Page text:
Flambé Has Been Around A Lot Longer Than You Might Think

The word flambé sounds ooh-la-la délicieux, and that's because it is. The word simply means flame in English, but if applied to fiery cocktails, booze-infused desserts, pancakes, punches, or warm Christmas puddings, delicious is indeed the adjective to use. While you're at it, toss in tasty, toasty, and dazzling, particularly when served tableside in grand fashion.

The flambé technique involves dousing food or liquid with alcohol, then catching it on fire, and while it's a mesmerizing presentation, torching a plate of cherries, bananas, steak, rum, or punch can also improve flavor by caramelizing sugar, lightly toasting spices or citrus peels, and adding a pleasant char to a dish or beverage. And people have been doing it for longer than you might imagine.

Some popular flambé desserts are mid-century marvels of the 1900s, including Bananas Foster, which came to life in the French Quarter of New Orleans in 1951. Around that time, fiery tableside dining became trendy in upscale dining establishments, explains the New York Times, served by bowing waiters in tuxedos, who were just as likely to light your cigarette as your dessert.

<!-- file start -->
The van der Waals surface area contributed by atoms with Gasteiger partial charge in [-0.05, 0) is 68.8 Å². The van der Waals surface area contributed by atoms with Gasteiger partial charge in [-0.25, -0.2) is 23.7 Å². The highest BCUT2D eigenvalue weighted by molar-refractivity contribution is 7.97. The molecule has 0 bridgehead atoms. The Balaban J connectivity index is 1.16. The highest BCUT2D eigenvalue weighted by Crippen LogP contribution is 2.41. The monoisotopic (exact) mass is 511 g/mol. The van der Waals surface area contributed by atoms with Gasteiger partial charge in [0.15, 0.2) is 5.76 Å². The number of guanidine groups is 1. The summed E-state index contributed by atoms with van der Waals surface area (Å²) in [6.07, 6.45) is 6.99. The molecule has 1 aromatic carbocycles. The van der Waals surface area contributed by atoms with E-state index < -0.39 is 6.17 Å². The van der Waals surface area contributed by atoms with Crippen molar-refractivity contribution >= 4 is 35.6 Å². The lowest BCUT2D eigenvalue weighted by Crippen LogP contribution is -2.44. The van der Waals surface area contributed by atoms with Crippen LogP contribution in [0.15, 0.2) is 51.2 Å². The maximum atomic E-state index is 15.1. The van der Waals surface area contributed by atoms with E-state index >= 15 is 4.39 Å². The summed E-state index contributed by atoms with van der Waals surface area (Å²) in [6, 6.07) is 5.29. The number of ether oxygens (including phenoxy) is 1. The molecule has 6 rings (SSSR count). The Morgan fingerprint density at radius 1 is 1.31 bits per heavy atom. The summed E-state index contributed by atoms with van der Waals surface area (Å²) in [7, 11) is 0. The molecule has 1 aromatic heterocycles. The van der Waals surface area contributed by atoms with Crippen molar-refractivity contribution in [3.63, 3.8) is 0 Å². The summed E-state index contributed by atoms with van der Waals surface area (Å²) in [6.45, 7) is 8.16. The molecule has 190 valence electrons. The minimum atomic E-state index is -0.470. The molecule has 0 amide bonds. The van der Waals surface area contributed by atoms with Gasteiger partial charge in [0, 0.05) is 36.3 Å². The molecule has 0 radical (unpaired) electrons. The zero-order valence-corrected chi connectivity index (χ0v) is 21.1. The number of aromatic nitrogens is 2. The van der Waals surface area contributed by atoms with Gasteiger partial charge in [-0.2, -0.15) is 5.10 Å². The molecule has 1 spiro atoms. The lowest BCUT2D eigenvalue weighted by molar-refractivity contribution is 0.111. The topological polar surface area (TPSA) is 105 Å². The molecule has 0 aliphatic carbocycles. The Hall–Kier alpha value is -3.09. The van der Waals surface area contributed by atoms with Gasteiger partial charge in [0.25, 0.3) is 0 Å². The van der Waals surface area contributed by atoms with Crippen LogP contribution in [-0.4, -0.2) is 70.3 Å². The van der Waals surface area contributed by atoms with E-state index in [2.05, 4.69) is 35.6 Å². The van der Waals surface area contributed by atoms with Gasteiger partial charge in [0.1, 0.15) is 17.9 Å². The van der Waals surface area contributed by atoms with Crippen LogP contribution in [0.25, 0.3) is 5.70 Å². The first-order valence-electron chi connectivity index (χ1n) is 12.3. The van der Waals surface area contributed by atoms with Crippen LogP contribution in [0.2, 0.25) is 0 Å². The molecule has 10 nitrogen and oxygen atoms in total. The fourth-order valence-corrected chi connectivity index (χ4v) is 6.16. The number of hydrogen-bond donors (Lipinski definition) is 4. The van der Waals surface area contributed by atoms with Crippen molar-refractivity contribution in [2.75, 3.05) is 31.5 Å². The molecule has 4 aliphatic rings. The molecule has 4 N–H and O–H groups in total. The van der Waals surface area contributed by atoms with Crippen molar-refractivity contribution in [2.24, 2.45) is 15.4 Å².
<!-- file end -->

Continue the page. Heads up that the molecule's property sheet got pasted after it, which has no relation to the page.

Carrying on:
But to really understand flambé cooking, you'll need to go further back ... way further.

Pyrotechnic punches

From Greek Saganaki to Baked Alaska, Cherries Jubilee, and Crepes Suzette, flambé fans haven't let the fire die down. It could have been burning as far back as the 14th century, with rumors of flaming dishes in the Moors civilization or medieval banquets, though there's little concrete evidence to support this. Credit generally goes to French chefs for inventing flambé, which later spread across the channel to the English.

The 1800s were rife with famous flambé aficionados, including none other than England's literary darling, Charles Dickens. Mrs. Cratchet in "A Christmas Carol" grandly presented her Christmas pudding blazing with brandy, and the author himself relished lighting up his carefully concocted punch creations, which contained citrus, sugar, and rum (via The University of Leeds).

By the end of the 19th century, Chef Auguste Escoffier created Cherries Jubilee, a prince among flambéed desserts, to celebrate the Jubilee of Queen Victoria. The liqueur that gets the torch is traditionally Kirschwasser, also known as kirsch, made from distilled black morello cherry juice.

Then there's the German blazing holiday punch, a hard-to-pronounce extravaganza known as Feuerzangenbowle. It involves a large cauldron, mulled wine, spices, an enormous cone of sugar soaked in rum, and flames dancing or shooting from the liquid. Recipes for the beloved punch are recorded in cookbooks as far back as 1905, according to Atlas Obscura, though tall tales and drinking songs indicate this bubbling and brewing occurred at student shindigs as far back as the mid-1700s.